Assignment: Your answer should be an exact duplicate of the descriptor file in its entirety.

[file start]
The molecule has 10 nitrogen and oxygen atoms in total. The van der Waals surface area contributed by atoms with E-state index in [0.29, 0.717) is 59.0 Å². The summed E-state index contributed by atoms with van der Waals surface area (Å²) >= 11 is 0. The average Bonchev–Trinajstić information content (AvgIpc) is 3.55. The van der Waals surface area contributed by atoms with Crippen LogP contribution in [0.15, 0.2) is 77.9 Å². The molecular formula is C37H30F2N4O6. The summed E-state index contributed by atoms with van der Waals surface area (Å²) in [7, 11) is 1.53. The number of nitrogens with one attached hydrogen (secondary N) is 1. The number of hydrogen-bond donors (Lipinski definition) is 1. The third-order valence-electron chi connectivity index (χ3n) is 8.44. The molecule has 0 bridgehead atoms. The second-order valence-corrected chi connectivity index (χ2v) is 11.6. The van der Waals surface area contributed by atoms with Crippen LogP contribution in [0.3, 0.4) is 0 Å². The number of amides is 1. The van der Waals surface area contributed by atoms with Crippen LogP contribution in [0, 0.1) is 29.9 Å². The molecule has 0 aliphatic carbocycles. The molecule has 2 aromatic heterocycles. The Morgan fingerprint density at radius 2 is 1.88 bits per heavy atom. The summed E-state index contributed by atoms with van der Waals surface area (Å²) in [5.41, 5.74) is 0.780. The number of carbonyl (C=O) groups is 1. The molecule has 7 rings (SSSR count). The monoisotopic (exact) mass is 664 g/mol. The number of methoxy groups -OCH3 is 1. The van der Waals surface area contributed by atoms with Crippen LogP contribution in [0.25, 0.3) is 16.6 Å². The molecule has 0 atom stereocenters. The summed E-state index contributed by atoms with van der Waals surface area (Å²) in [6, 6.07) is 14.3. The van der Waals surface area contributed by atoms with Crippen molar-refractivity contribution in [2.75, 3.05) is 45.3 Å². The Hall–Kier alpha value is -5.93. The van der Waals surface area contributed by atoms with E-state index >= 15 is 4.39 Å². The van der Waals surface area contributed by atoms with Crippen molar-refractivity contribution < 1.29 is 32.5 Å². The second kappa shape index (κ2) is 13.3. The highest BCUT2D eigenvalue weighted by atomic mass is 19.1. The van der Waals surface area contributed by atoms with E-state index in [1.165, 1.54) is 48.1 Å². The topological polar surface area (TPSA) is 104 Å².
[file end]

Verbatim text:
The molecule has 10 nitrogen and oxygen atoms in total. The van der Waals surface area contributed by atoms with E-state index in [0.29, 0.717) is 59.0 Å². The summed E-state index contributed by atoms with van der Waals surface area (Å²) >= 11 is 0. The average Bonchev–Trinajstić information content (AvgIpc) is 3.55. The van der Waals surface area contributed by atoms with Crippen LogP contribution in [0.15, 0.2) is 77.9 Å². The molecular formula is C37H30F2N4O6. The summed E-state index contributed by atoms with van der Waals surface area (Å²) in [7, 11) is 1.53. The number of nitrogens with one attached hydrogen (secondary N) is 1. The number of hydrogen-bond donors (Lipinski definition) is 1. The third-order valence-electron chi connectivity index (χ3n) is 8.44. The molecule has 0 bridgehead atoms. The second-order valence-corrected chi connectivity index (χ2v) is 11.6. The van der Waals surface area contributed by atoms with Crippen LogP contribution in [0.3, 0.4) is 0 Å². The number of amides is 1. The van der Waals surface area contributed by atoms with Crippen LogP contribution in [0, 0.1) is 29.9 Å². The molecule has 0 aliphatic carbocycles. The molecule has 2 aromatic heterocycles. The Morgan fingerprint density at radius 2 is 1.88 bits per heavy atom. The summed E-state index contributed by atoms with van der Waals surface area (Å²) in [5.41, 5.74) is 0.780. The number of carbonyl (C=O) groups is 1. The molecule has 7 rings (SSSR count). The monoisotopic (exact) mass is 664 g/mol. The number of methoxy groups -OCH3 is 1. The van der Waals surface area contributed by atoms with Crippen LogP contribution in [0.25, 0.3) is 16.6 Å². The molecule has 0 atom stereocenters. The summed E-state index contributed by atoms with van der Waals surface area (Å²) in [6, 6.07) is 14.3. The van der Waals surface area contributed by atoms with Crippen molar-refractivity contribution in [2.75, 3.05) is 45.3 Å². The Hall–Kier alpha value is -5.93. The van der Waals surface area contributed by atoms with E-state index >= 15 is 4.39 Å². The van der Waals surface area contributed by atoms with Crippen molar-refractivity contribution < 1.29 is 32.5 Å². The second kappa shape index (κ2) is 13.3. The highest BCUT2D eigenvalue weighted by atomic mass is 19.1. The van der Waals surface area contributed by atoms with E-state index in [1.165, 1.54) is 48.1 Å². The topological polar surface area (TPSA) is 104 Å².